Did Jesus really say this?


#1

Divorce is acceptable if the spouse has committed adultery.


#2

No, not really.

Mark 5:32 says, “But I say to you, whoever divorces his wife (unless the marriage is unlawful) causes her to commit adultery, and whoever marries a divorced woman commits adultery.” Protestant Bibles tend to translate the exception as “except in the case of adultery.”

What’s particularly odd about that translation is that the word ‘adultery’ appears twice in this verse – but the word that Catholic Bibles translate as ‘unlawful’ is a different word. It almost makes one wonder whether the translation was based on existing doctrine (permitting divorce), rather than developing doctrine based on Scripture. :shrug:


#3

It’s actually* Matthew *5:32. But you are right: the sentence in Greek runs like this:

But I tell you that anyone who divorces his wife, except for sexual immorality porneias], makes her the victim of adultery moichatai], and anyone who marries a divorced woman commits adultery moichatai]. (NIV)

Another interesting thing is that, while no Protestant translation actually renders *porneias *as “adultery” that is typically how some Protestants *interpret *it to mean.


#4

Thanks for the correction! I was thinking ‘Matthew’; I have no idea why I wrote ‘Mark’.

Another interesting thing is that, while no Protestant translation actually renders *porneias *as “adultery” that is typically how some Protestants *interpret *it to mean.

Well… ‘fornication’ or ‘unfaithfulness’ – but in this context, the meaning they’re reaching for is clearly ‘adultery’:

New Living Translation
But I say that a man who divorces his wife, unless she has been unfaithful, causes her to commit adultery. And anyone who marries a divorced woman also commits adultery.

King James Bible
But I say unto you, That whosoever shall put away his wife, saving for the cause of fornication, causeth her to commit adultery: and whosoever shall marry her that is divorced committeth adultery.

Young’s Literal Translation
but I – I say to you, that whoever may put away his wife, save for the matter of whoredom, doth make her to commit adultery; and whoever may marry her who hath been put away doth commit adultery.


#5

I’ve heard it said both ways. I’m not really sure anyone one is clear on it, yet, as Catholics we are to go by and trust in Catholic teaching, and unless you are granted an annulment , then you are not permitted to divorce.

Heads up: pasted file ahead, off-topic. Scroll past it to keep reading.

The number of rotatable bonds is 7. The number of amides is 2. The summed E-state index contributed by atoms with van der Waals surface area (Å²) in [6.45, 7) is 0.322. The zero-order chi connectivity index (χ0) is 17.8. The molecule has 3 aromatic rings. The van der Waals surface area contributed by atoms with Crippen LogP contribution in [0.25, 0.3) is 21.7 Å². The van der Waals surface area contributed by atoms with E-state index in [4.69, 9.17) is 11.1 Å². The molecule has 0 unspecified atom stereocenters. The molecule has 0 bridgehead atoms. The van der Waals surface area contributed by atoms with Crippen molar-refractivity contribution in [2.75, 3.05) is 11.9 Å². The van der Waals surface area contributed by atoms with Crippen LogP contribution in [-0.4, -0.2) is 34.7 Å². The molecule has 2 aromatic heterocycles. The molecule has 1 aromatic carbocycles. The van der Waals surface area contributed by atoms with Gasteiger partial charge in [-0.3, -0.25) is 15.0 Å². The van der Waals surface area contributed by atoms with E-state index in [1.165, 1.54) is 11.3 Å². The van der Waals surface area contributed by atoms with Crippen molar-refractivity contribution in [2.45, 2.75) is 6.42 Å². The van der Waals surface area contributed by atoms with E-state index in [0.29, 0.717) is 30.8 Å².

If you take things on a spiritual level, if someone you made the marriage contract with goes behind your back and commits adultery, that spiritual marriage is already severed due to the major indiscretion. Its already a divorce, which God’s word says He “hates”… Malachi 2:16 (I take that to mean in a more broad sense than just marriage, that as the Father of us all, He hates it when all people are divorced from Him or from each other… all meanings of separation in the sense someone has turned away from charity.)

The book of Hosea is a good book to read if questioning this passage. It might give you more insight into what Jesus meant when he said that.

Some info on it… en.wikipedia.org/wiki/Book_of_Hosea


#6

This is how I understand it. The marriage would have to be invalid from the start for divorce to be permitted. This “Quick Question” from catholic.com explains it better then I can.


#7

To be clearer…divorce is permitted in severe circumstances…to protect the wife and children; but, re-marriage is not permitted unless a decree of nullity is granted.


#8

The New American Bible (Catholic) appears to be the only translation which renders “porneia” as “unlawful”. The Douay-Rheims, RSV Catholic Edition, and NRSV Catholic Edition all translate porneia in Matthew 5:32 and elsewhere* as fornication, which would be its closest English equivalent; porneia’s root word has to do with “selling off” (one’s sexuality) while fornication also originally had to do with prostitution. The word porneia came to refer to sexual immorality in general.

'Moicheia" is a more specific word which just refers to adultery; it’s not as broad a term as porneia.

  • Porneia is used many times in the NT, and everywhere else in all Bibles it’s translated as fornication, sexual immorality, unchastity, uncleaness, adultery. I haven’t seen a single place in any Bible where porneia is translated as “unlawful” other then by the NAB in Matthew. For example here’s the Douay Rheims version of Matthew 15:19: “For out of the heart come evil thoughts, murder, adultery, fornication (porneia), thefts, false testimonies, blasphemies.”